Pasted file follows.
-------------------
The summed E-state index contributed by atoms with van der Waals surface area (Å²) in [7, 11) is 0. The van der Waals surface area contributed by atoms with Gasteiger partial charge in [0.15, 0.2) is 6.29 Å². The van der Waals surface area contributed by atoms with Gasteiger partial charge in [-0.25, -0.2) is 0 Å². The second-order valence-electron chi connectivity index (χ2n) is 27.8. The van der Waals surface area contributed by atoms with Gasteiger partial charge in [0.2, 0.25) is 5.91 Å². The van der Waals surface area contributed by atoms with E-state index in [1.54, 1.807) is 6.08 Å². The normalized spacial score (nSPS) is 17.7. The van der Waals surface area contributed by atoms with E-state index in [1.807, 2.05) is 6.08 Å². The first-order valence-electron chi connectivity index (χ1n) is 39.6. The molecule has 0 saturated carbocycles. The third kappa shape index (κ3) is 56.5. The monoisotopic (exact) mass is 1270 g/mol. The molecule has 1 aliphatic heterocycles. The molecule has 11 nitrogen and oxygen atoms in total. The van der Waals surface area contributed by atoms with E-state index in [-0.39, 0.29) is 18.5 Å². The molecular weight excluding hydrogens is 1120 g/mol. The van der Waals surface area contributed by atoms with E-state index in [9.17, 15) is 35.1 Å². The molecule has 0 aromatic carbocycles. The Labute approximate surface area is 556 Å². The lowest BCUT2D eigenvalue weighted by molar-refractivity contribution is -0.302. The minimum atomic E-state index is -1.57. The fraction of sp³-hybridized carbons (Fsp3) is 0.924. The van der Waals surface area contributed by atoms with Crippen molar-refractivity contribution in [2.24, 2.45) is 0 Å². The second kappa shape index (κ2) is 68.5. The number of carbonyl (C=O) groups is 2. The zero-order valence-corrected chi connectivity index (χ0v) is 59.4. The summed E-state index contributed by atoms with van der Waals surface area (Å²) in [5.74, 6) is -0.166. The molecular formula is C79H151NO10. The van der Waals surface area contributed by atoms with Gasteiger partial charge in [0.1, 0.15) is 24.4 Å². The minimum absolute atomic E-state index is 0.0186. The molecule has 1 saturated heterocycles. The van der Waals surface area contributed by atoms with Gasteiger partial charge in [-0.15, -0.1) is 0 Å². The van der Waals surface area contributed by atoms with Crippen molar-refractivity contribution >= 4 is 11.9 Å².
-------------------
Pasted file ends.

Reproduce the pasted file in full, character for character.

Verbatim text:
The summed E-state index contributed by atoms with van der Waals surface area (Å²) in [7, 11) is 0. The van der Waals surface area contributed by atoms with Gasteiger partial charge in [0.15, 0.2) is 6.29 Å². The van der Waals surface area contributed by atoms with Gasteiger partial charge in [-0.25, -0.2) is 0 Å². The second-order valence-electron chi connectivity index (χ2n) is 27.8. The van der Waals surface area contributed by atoms with Gasteiger partial charge in [0.2, 0.25) is 5.91 Å². The van der Waals surface area contributed by atoms with E-state index in [1.54, 1.807) is 6.08 Å². The normalized spacial score (nSPS) is 17.7. The van der Waals surface area contributed by atoms with E-state index in [1.807, 2.05) is 6.08 Å². The first-order valence-electron chi connectivity index (χ1n) is 39.6. The molecule has 0 saturated carbocycles. The third kappa shape index (κ3) is 56.5. The monoisotopic (exact) mass is 1270 g/mol. The molecule has 1 aliphatic heterocycles. The molecule has 11 nitrogen and oxygen atoms in total. The van der Waals surface area contributed by atoms with E-state index in [-0.39, 0.29) is 18.5 Å². The molecular weight excluding hydrogens is 1120 g/mol. The van der Waals surface area contributed by atoms with E-state index in [9.17, 15) is 35.1 Å². The molecule has 0 aromatic carbocycles. The Labute approximate surface area is 556 Å². The lowest BCUT2D eigenvalue weighted by molar-refractivity contribution is -0.302. The minimum atomic E-state index is -1.57. The fraction of sp³-hybridized carbons (Fsp3) is 0.924. The van der Waals surface area contributed by atoms with Crippen molar-refractivity contribution in [2.24, 2.45) is 0 Å². The second kappa shape index (κ2) is 68.5. The number of carbonyl (C=O) groups is 2. The zero-order valence-corrected chi connectivity index (χ0v) is 59.4. The summed E-state index contributed by atoms with van der Waals surface area (Å²) in [5.74, 6) is -0.166. The molecular formula is C79H151NO10. The van der Waals surface area contributed by atoms with Gasteiger partial charge in [0.1, 0.15) is 24.4 Å². The minimum absolute atomic E-state index is 0.0186. The molecule has 1 saturated heterocycles. The van der Waals surface area contributed by atoms with Gasteiger partial charge in [-0.15, -0.1) is 0 Å². The van der Waals surface area contributed by atoms with Crippen molar-refractivity contribution >= 4 is 11.9 Å².